It has been nearly a month since John Duddy’s boxing life changed decidedly for the worst, enough time to step back and try to put into perspective what seems likely to be the end of something that never really started.

Duddy became one of those rare phenomenons that appear from time to time in boxing – a fighter whose appeal far outstripped his abilities. Duddy was handsome, Irish and in possession of the gift of gab. He could sell anything, best of all himself, a charming man with a warm smile. He could do everything you needed to be successful in boxing but one – box.

This was kept successfully hidden from all but the well-informed eye for quite some time by the McLoughlin brothers, Eddie and Tony, and their matchmaker, Jim Borzell. This was no easy task, but the grand difficulty of it all only came fully to light to the public after Duddy was beaten for the first time last month by a journeyman from Youngstown, Ohio named Billy Lyell.

Several months before that loss, when Duddy was in the midst of what now appears to be an ill-advised legal battle with the promotional company that created him, Duddy told a New York newspaper, “I had little control of my career. I was shocked what they did to me.’’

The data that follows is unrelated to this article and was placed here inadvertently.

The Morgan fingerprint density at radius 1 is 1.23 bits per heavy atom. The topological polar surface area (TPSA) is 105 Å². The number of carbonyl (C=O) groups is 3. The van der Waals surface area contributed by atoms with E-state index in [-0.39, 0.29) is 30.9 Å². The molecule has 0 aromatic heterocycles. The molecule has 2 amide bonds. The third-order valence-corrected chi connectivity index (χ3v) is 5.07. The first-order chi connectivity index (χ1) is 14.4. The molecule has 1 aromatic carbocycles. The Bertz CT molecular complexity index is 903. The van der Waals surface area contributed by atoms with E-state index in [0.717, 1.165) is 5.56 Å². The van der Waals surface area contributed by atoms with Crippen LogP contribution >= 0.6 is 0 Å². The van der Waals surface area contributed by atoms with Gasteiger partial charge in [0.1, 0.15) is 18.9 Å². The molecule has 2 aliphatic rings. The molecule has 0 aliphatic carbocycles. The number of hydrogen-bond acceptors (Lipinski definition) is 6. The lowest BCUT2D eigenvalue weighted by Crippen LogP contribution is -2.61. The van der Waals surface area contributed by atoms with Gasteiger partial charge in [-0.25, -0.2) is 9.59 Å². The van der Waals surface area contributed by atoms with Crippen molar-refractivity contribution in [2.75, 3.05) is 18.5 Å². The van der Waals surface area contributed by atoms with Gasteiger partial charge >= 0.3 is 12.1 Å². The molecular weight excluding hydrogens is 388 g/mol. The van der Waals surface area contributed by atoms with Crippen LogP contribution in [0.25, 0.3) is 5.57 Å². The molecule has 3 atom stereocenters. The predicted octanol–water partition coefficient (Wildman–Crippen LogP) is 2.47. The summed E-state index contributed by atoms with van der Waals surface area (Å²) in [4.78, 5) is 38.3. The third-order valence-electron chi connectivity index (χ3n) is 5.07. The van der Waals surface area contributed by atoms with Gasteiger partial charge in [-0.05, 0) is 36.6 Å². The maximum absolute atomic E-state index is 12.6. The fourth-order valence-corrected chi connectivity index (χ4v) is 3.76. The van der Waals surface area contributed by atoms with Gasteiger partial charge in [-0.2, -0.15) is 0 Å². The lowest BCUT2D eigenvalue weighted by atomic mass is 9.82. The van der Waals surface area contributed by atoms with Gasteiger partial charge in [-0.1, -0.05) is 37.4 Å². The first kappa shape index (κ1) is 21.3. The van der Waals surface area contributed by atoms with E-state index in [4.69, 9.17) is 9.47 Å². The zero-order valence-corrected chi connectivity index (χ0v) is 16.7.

What his new advisors, Craig Hamilton and Gary Friedman, did to him after wresting control of Duddy’s future away from the McLoughlins was get him beat in his first fight fully under their management, beaten not by some big name or some world champion (which these days is not always the same thing) but by a guy with a 18-7 record who had been stopped by every top-shelf opponent he ever faced.

After losing a split decision that by most accounts should have been a lopsided victory for the 24-year-old Lyell on all cards, Duddy should now have a better idea of why he was given no control over his career. It wasn’t hard to protect John Duddy inside a boxing ring. It was damn near impossible.